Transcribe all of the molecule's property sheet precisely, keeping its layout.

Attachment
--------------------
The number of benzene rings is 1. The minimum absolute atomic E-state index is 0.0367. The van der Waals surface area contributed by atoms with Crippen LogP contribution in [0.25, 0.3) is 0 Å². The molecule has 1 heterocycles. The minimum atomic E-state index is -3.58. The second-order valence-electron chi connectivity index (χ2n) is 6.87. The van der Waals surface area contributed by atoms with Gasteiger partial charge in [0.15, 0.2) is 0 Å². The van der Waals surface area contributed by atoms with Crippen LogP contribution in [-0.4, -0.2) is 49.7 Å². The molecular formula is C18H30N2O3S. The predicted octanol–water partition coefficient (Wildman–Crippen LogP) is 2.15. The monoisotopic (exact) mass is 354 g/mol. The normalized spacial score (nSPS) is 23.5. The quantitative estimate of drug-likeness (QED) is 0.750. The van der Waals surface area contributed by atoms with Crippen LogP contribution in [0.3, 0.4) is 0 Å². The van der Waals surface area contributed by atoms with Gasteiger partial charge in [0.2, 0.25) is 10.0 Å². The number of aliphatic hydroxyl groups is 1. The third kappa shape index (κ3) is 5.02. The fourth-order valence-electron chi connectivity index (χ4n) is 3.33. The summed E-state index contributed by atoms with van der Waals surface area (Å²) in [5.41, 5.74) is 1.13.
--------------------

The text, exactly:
The number of benzene rings is 1. The minimum absolute atomic E-state index is 0.0367. The van der Waals surface area contributed by atoms with Crippen LogP contribution in [0.25, 0.3) is 0 Å². The molecule has 1 heterocycles. The minimum atomic E-state index is -3.58. The second-order valence-electron chi connectivity index (χ2n) is 6.87. The van der Waals surface area contributed by atoms with Gasteiger partial charge in [0.15, 0.2) is 0 Å². The van der Waals surface area contributed by atoms with Crippen LogP contribution in [-0.4, -0.2) is 49.7 Å². The molecular formula is C18H30N2O3S. The predicted octanol–water partition coefficient (Wildman–Crippen LogP) is 2.15. The monoisotopic (exact) mass is 354 g/mol. The normalized spacial score (nSPS) is 23.5. The quantitative estimate of drug-likeness (QED) is 0.750. The van der Waals surface area contributed by atoms with Crippen LogP contribution in [0.3, 0.4) is 0 Å². The van der Waals surface area contributed by atoms with Gasteiger partial charge in [0.2, 0.25) is 10.0 Å². The number of aliphatic hydroxyl groups is 1. The third kappa shape index (κ3) is 5.02. The fourth-order valence-electron chi connectivity index (χ4n) is 3.33. The summed E-state index contributed by atoms with van der Waals surface area (Å²) in [5.41, 5.74) is 1.13.